Koji Sekimizu of Japan is new IMO Secretary General

Commo. Carlos L. Agustin AFP (ret)Mr. Koji Sekimizu of Japan, who is currently Director of IMO’s Maritime Safety Division has been elected as the Secretary- General of the International Maritime Organization (IMO), for a 4-year term effective 1 January 2012. Sekimizu edged out five other candidates, including our own Neil Frank Ferrer and the nominees of the Re- public of Korea, Spain, USA and Cyprus.

The vote took place during the 106th session of the IMO Council (of 40 members), from 27 June to 1 July 2011. The decision of the Council will be submitted for approval to the 169-member IMO Assembly’s 27th session, which meets from 21 to 30 November 2011.

Mr. Koji Sekimizu becomes IMO Secretary- General following a pattern initially set by his predecessor, Mr. Efthimios E. Mitropoulos, who expressed his best wishes, looking for- ward to “working closely with Mr. Sekimizu between now and the end of the year to intro- duce him to the current state of organizational affairs so that the transition of administration from me to him will be as smooth, harmonious and successful as possible.”

The IMO website gives the following back- ground on him: Mr. Sekimizu studied marine engineering and naval architecture and joined the Ministry of Transport of Japan in 1977, working initially as a ship inspector and moving on to senior positions in both maritime safety and environment related positions within the Ministry. He began attending IMO meetings as part of the Japanese delegation in 1980 and joined the IMO Secretariat in 1989, initially as Technical Officer, Sub-Division for Technology, Maritime Safety Division, becoming Head, Technology Section in 1992, then moving to become Senior Deputy Director, Marine Environment Division in 1997 and Director of that Division in 2000, before moving to his current position in 2004.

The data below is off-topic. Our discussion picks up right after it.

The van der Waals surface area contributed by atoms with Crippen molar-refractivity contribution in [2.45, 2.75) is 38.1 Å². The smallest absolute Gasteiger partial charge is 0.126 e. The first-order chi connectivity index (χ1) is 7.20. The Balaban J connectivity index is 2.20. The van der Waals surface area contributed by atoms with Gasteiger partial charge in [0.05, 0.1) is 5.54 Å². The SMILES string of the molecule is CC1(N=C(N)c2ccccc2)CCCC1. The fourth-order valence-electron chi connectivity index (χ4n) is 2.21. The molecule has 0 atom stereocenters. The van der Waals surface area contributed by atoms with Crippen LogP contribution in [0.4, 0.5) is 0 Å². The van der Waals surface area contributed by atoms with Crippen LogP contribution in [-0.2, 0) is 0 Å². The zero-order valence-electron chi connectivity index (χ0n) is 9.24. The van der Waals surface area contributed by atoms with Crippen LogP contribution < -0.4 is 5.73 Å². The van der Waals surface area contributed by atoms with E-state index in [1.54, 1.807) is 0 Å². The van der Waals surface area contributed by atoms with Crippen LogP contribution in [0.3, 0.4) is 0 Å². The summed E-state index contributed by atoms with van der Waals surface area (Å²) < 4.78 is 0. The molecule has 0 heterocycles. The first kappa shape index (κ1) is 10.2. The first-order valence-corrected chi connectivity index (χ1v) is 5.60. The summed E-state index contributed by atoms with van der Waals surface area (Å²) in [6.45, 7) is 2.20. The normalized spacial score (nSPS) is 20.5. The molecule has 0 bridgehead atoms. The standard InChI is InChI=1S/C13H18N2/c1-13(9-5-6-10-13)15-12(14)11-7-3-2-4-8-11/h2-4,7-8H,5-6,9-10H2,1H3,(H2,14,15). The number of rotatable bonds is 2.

I also started attending IMO meetings (about twice a year) in 1980 until 1985 when I was posted at Defense Attaché in Washington so I might have met Sekimizu during any of those meetings, usually of the Maritime Safety Committee (MSC), Technical Cooperation Committee (TC) and Marine Environmental Protection Committee (MEPC), and later from 1990 to 1993, Council and Assembly meetings.

Prior to his winning the nod for the coveted IMO position, Sekimizu had made known his intentions if appointed as the next Secretary- General of IMO to, in his own words, en- courage Governments, the shipping industry and the wider maritime community as a whole to consider the future of the shipping and maritime industries and generate together a new concept of “Sustainable Maritime Development”. In Sekimizu’s view, it should include: “at least the following key fields of operation”:

  • Global Standards (GS) for shipping at IMO covering safety, environmental protection, security and facilitation;
  • Energy Efficiency (EE) covering technical and operational measures for efficient fuel consumption based on the basic recognition that fossil energy resources are not infinite and every effort must be made to save energy resources;
  • New Technology (NT) for safety, environmental protection, security, clean energy and efficient operation of shipping to meet the present and future challenges;
  • Education and Training (ET) to ensure a continuous supply of quality seafarers and maritime experts required for all aspects of maritime industries including shipbuilding and maritime equipment manufacturing industries;
  • Maritime Security (MS) covering application of international measures for maritime security, anti-piracy measures, law enforcement mechanisms for maritime zone security and the supply chain security;
  • Maritime Traffic Management (MTM) in straits and sea areas of significant importance covering co-operative mechanisms of littoral States, public-private partner- ship for future systems and realization of the Marine Electronic Highways;
  • Maritime Infrastructure (MI), including aids to Navigation, Search and Rescue, port facilities and technical cooperation to ensure availability of proper maritime infrastructure in all parts of the world.